Sunday, June 7, 2015

Review: The Angel Court Affair by Anne Perry

The Angel Court Affair (Charlotte & Thomas Pitt, Book #30)
by Anne Perry
Release Date: March 31st, 2015
2015 Ballantine Books
Hardcover Edition; 288 Pages
ISBN: 978-0553391350
Genre: Fiction / Historical / Mystery
Source: Review copy from publisher

2.5/ 5 Stars

When Commander Thomas Pitt is ordered to protect a young woman visiting London from Spain, he cannot see why this is a job for Special Branch. When she disappears in the dead of night from Angel Court, however, he is faced with a dangerous mystery. Sofia preached new, and some say blasphemous, religious ideals, and her life had been threatened. But Pitt senses there is some deeper and more dangerous reason for her kidnap - if that is what it is. Three men are caught up in the hunt for Sofia - her cousin, a banker for the Church of England, a popular and charismatic politician, and a journalist who seems determined to goad Pitt to the truth. Each seem to be hiding something, and as the search for answers stretches from London to Spain, Pitt knows that time is running out, and the nation's security could be at stake...Angel Court is the thirtieth superb mystery featuring Thomas and Charlotte Pitt from the master of Victorian crime.

My Thoughts
The Angel Court Affair is the thirtieth entry into the Thomas & Charlotte Pitt series, and while I enjoyed the discourse about faith and its place in our lives, I wasn't as crazy about the mystery or the plot in this one.  One of things I have always admired about Ms. Perry's work is her ability to showcase the real goings-on underneath the polish and glamour that exists in posh London.  There was no attempt to hide away from, or shy away from, some of the difficult subjects, nor to show exactly how the people of London lived, especially in some of the more undesirable areas of London. I just felt like this book was lacking in that 'something' that usually defines an Anne Perry novel.

Pitt, now head of Special Branch, takes on the role of protecting a woman visiting from Spain, a woman who creates a lot of controversy wherever she goes as she preaches a more dangerous form of belief that the people are used to, or are comfortable with, hearing.  Throughout the novel I kept waiting to hear what these blasphemous and radical ideas were, but I really saw no indication of anything that was really rather different or dangerous and couldn't really fathom why Special Branch was involved, considering the other events happening in the world at that time.  While I get that she is an Englishwoman, married to a Spaniard, I really heard nothing else that would make me raise my eyebrows and think 'treason', or anything else for that matter; at least nothing that appeared in this book.  And I didn't really buy into it.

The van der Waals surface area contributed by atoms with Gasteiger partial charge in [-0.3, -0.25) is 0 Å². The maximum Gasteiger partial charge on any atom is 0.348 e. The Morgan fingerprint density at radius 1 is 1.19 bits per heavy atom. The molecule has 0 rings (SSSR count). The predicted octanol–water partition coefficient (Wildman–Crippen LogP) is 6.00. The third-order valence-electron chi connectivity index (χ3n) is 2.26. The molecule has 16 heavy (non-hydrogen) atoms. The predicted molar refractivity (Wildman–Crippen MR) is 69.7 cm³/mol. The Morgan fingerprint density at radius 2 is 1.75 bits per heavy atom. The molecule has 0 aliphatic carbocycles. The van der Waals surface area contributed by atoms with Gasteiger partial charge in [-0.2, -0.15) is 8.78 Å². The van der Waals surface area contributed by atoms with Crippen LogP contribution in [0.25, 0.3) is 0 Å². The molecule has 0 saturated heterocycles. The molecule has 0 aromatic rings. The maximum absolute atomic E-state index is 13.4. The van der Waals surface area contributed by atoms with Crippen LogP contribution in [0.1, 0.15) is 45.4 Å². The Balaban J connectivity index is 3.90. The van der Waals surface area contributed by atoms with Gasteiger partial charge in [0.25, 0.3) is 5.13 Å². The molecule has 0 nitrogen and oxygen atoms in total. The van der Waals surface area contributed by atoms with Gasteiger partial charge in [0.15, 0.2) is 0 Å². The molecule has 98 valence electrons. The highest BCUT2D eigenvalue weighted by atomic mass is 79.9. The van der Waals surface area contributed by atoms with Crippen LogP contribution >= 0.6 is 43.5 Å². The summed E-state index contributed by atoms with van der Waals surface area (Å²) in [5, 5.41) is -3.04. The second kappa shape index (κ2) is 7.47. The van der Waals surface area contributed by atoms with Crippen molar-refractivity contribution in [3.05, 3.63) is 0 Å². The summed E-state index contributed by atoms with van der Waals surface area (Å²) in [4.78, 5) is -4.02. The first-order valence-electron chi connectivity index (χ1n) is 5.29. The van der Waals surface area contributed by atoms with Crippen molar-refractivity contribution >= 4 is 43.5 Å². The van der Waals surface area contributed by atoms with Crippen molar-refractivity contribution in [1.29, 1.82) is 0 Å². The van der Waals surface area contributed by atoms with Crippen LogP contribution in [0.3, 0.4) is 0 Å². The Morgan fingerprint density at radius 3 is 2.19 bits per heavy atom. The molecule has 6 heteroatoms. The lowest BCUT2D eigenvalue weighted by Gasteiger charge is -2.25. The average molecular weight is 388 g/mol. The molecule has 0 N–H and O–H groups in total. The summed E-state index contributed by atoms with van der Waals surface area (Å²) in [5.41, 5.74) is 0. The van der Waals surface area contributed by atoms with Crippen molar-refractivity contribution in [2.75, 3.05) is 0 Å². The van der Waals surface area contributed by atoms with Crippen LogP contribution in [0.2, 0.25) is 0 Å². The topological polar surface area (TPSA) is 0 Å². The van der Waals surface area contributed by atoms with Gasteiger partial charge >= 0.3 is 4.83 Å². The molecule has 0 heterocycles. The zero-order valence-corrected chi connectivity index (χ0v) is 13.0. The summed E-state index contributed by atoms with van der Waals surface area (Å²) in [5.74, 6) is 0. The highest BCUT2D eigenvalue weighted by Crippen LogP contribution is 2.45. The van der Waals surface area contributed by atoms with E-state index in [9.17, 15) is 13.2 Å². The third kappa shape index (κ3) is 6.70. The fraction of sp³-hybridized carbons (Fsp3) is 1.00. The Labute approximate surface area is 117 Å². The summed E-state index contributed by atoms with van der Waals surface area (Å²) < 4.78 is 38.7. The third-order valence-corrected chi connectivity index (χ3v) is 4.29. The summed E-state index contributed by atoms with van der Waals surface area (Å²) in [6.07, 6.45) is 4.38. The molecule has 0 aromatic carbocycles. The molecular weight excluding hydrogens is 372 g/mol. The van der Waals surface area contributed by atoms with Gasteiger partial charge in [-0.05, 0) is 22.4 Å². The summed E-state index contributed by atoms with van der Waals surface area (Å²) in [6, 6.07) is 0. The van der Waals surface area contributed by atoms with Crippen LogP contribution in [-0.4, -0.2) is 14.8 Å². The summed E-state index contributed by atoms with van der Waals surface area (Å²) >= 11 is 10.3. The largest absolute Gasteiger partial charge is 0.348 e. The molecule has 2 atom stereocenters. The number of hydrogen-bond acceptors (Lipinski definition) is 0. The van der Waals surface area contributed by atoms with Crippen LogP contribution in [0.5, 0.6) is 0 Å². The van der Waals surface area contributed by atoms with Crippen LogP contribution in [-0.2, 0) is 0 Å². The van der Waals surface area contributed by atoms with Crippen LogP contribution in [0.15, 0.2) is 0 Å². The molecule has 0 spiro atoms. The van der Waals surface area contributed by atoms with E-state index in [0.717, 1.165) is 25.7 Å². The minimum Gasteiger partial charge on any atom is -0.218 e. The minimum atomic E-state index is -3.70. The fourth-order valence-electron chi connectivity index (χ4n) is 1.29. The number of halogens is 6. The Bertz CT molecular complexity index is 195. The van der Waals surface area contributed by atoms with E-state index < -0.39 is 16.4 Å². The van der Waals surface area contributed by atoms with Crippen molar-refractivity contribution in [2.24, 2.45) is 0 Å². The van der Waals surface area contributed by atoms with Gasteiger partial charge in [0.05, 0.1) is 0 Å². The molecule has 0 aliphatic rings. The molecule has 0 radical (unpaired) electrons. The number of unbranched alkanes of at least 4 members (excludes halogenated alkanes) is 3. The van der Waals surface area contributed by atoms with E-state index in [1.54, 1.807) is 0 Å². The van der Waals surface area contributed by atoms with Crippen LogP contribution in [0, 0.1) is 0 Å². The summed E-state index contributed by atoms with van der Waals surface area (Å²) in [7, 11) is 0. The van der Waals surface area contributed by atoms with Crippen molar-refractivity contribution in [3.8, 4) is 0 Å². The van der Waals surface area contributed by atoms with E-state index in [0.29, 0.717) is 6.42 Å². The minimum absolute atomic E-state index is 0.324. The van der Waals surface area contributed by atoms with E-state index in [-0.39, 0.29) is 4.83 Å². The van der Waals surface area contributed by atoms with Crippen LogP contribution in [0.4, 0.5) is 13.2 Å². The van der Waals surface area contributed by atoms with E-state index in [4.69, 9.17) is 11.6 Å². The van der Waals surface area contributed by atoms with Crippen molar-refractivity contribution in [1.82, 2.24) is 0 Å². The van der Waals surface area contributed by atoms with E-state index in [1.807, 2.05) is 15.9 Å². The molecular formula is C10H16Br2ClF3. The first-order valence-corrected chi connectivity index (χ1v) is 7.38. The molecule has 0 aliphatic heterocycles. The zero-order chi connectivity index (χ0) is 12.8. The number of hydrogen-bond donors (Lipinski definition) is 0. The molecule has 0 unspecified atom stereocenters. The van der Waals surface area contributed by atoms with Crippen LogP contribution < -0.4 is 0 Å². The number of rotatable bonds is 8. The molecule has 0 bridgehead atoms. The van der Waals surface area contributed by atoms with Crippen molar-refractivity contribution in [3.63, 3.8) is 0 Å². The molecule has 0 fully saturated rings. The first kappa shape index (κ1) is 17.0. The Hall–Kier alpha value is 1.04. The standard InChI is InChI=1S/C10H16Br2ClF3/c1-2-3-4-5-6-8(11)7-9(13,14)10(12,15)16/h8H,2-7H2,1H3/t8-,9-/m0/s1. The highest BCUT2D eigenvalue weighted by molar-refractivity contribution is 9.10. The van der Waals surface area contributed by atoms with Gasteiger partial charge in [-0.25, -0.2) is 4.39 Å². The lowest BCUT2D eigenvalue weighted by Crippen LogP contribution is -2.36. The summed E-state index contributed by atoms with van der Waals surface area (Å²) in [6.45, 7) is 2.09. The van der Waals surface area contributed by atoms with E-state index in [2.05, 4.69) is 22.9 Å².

What I did like were Charlotte's discussions with her daughter around women's issues and how difficult it would have been for an outspoken woman to grow up during this time period.  For a sixteen-year-old girl who is questioning her self and her place in the world, seeing a woman like Sofia would be rather confusing; I can definitely see how her ideas would make other young women question their place in the world and how they fit in.  There was also quite a bit of discussion and philosophizing about one's religion and belief in god and the afterlife.  I enjoyed both of these discussions as I thought they were quite intelligent and interesting.  Not really sure what they had to do with the 'mystery', but fascinating nontheless.

The Angel Court Affair is a miss as far as I am concerned with regards to this series.  While I enjoyed the discussions about women's issues and faith, in general, I thought the mystery itself was rather uninteresting and not nearly as good as earlier novels.  I didn't buy into the reason why Thomas got involved in this as an international scandal as it felt contrived; there has to be a way to get Thomas involved, after all.  What Perry usually does so well in her novels, fell quite short in this one: too many one-dimensional characters (including characters I normally love, like Vespasia and Narraway), lack of pacing, repetitious discussion about religion and faith, and lack of convincing plot (although the actual murders were a bit gruesome.)  I'm not really sure I would recommend this one. 


  1. Never read a Victorian crime thriller...Will read Anne Perry

  2. Another author whose work I've missed. I read so many thrillers that other areas get missed.

    1. I really enjoyed her earlier work and would highly recommend them. The later stuff has fallen a bit flat for me though, although I always read them in case they get better again.